What is a Colon Cancer Screening?

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  • Written By: Mary McMahon
  • Edited By: O. Wallace
  • Last Modified Date: 17 January 2019
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Colon cancer screening is medical testing which is performed to look for the early signs of colon cancer, so that the cancer can be caught quickly if it does emerge. Colorectal cancer is much more treatable if it is caught early, and routine colon cancer screening may be recommended for people who are at an increased risk of developing colon cancer. There are a number of techniques which can be used to assess the health of the colon and to check for early signs of abnormal cell growth.

The colonoscopy, a test in which a camera is inserted into the colon so that the doctor can visualize the area, is a famous form of colon cancer screening. In a less invasive test called flexible sigmoidoscopy, only the lower portion of the colon is examined with a flexible camera. Both tests can be uncomfortable, and patients are often given anti-anxiety drugs to help them relax before the procedure.

Another common form of colon cancer screening is a digital rectal exam, in which a doctor dons a glove and palpates the area around the rectum to check for signs of polyps and abnormal growth. This exam is also used to check for prostate cancer in men. Fecal tests can be used to check for signs of blood in the stool, an indicator that there are lesions in the cancer, and for genetic material associated with colon polyps, an early sign of colorectal cancer.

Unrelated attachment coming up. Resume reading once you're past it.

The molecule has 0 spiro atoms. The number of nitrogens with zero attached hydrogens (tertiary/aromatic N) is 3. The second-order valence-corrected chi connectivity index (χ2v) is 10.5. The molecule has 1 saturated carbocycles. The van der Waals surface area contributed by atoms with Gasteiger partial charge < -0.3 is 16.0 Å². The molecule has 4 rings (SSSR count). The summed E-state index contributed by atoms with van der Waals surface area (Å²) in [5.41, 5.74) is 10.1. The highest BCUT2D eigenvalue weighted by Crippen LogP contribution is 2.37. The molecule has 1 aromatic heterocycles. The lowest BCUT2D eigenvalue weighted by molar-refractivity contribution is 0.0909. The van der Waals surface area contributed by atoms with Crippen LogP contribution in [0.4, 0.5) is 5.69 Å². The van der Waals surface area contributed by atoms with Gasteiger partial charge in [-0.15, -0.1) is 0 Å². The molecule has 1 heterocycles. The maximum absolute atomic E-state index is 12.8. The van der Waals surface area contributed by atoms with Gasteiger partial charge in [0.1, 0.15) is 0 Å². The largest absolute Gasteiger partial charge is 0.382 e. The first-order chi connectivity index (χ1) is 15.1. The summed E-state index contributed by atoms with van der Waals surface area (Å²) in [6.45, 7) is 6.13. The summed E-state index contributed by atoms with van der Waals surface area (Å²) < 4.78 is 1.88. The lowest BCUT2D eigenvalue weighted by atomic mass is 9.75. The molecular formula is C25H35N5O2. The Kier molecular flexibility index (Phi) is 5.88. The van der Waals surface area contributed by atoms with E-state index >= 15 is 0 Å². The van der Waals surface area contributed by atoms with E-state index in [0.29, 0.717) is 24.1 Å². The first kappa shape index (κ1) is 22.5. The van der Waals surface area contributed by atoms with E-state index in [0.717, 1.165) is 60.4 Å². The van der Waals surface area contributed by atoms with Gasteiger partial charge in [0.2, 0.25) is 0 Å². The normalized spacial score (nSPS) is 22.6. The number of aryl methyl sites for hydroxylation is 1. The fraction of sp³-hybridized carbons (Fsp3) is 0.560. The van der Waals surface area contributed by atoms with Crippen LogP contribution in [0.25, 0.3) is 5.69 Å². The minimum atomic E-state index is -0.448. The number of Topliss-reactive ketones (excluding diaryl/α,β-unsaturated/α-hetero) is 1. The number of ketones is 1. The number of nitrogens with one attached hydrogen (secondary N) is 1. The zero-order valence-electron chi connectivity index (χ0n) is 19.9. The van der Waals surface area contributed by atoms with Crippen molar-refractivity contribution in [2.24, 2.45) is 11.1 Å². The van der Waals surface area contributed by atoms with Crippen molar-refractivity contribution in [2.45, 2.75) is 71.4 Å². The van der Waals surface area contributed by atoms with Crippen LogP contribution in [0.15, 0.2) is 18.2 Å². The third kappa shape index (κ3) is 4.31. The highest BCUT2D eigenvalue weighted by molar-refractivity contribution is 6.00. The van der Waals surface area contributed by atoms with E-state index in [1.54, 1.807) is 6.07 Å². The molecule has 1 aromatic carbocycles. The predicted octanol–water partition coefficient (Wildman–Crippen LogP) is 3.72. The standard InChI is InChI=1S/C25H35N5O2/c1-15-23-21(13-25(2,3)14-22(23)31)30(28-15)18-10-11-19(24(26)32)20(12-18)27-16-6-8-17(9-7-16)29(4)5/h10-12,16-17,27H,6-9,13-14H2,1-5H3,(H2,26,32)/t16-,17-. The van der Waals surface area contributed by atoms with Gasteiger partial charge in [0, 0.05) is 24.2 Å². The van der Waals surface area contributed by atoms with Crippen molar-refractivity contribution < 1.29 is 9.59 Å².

Colon cancer screening can also be accomplished with medical imaging. In a barium x-ray, the patient is given barium, a substance which shows up as opaque on an x-ray. Areas of irregularity can be a sign that there is a problem with the colon. Computed axial tomography (CAT) technology can also be used in colon cancer screening for a “virtual colonoscopy,” in which the area of interest is imaged from outside the body.

If screening does reveal a suspected irregularity, the doctor may request a biopsy of the region to learn more about it. In the event that the biopsy does reveal cancer cells, a treatment plan can be developed to aggressively attack the cancer before it has an opportunity to spread.

Older people are at increased risk for colon cancer, as are people with a family history of this cancer, and people with a history of colon polyps. Colon cancer screening may also be recommended for people with diet and exercise patterns which are linked with an increased risk of colon cancer. While the tests used to check for colon cancer are sometimes very unpleasant, colon cancer is even worse, and the testing is well worth the discomfort.



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